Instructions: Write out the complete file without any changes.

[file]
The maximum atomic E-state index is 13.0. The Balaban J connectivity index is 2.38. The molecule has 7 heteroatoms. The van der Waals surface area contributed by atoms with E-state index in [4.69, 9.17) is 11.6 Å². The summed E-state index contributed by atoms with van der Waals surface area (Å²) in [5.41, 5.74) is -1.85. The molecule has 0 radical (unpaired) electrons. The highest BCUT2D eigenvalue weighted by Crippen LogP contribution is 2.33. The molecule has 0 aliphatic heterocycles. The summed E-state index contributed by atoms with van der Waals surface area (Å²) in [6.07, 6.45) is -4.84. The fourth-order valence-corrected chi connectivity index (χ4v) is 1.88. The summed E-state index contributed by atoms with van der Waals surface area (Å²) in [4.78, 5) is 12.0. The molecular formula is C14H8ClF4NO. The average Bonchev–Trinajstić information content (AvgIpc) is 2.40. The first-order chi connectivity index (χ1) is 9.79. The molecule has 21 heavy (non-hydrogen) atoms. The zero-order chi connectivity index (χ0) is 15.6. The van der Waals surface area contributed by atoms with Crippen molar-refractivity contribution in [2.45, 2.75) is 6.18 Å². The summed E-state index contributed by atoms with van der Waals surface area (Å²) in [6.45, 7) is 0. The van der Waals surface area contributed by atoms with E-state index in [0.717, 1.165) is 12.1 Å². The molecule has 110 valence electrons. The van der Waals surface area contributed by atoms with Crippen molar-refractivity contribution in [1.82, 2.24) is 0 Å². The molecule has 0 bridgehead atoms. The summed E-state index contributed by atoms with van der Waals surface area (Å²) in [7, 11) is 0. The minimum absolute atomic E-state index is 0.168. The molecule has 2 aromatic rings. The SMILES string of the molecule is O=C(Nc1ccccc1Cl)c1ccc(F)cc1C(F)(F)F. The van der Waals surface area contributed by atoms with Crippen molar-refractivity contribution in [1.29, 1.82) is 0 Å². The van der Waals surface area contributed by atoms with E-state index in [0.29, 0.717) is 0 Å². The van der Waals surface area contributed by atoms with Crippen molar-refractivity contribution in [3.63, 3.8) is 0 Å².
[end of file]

The maximum atomic E-state index is 13.0. The Balaban J connectivity index is 2.38. The molecule has 7 heteroatoms. The van der Waals surface area contributed by atoms with E-state index in [4.69, 9.17) is 11.6 Å². The summed E-state index contributed by atoms with van der Waals surface area (Å²) in [5.41, 5.74) is -1.85. The molecule has 0 radical (unpaired) electrons. The highest BCUT2D eigenvalue weighted by Crippen LogP contribution is 2.33. The molecule has 0 aliphatic heterocycles. The summed E-state index contributed by atoms with van der Waals surface area (Å²) in [6.07, 6.45) is -4.84. The fourth-order valence-corrected chi connectivity index (χ4v) is 1.88. The summed E-state index contributed by atoms with van der Waals surface area (Å²) in [4.78, 5) is 12.0. The molecular formula is C14H8ClF4NO. The average Bonchev–Trinajstić information content (AvgIpc) is 2.40. The first-order chi connectivity index (χ1) is 9.79. The molecule has 21 heavy (non-hydrogen) atoms. The zero-order chi connectivity index (χ0) is 15.6. The van der Waals surface area contributed by atoms with Crippen molar-refractivity contribution in [2.45, 2.75) is 6.18 Å². The summed E-state index contributed by atoms with van der Waals surface area (Å²) in [6.45, 7) is 0. The van der Waals surface area contributed by atoms with E-state index in [0.717, 1.165) is 12.1 Å². The molecule has 110 valence electrons. The van der Waals surface area contributed by atoms with Crippen molar-refractivity contribution in [1.82, 2.24) is 0 Å². The molecule has 0 bridgehead atoms. The summed E-state index contributed by atoms with van der Waals surface area (Å²) in [7, 11) is 0. The minimum absolute atomic E-state index is 0.168. The molecule has 2 aromatic rings. The SMILES string of the molecule is O=C(Nc1ccccc1Cl)c1ccc(F)cc1C(F)(F)F. The van der Waals surface area contributed by atoms with Crippen molar-refractivity contribution in [1.29, 1.82) is 0 Å². The van der Waals surface area contributed by atoms with E-state index in [0.29, 0.717) is 0 Å². The van der Waals surface area contributed by atoms with Crippen molar-refractivity contribution in [3.63, 3.8) is 0 Å².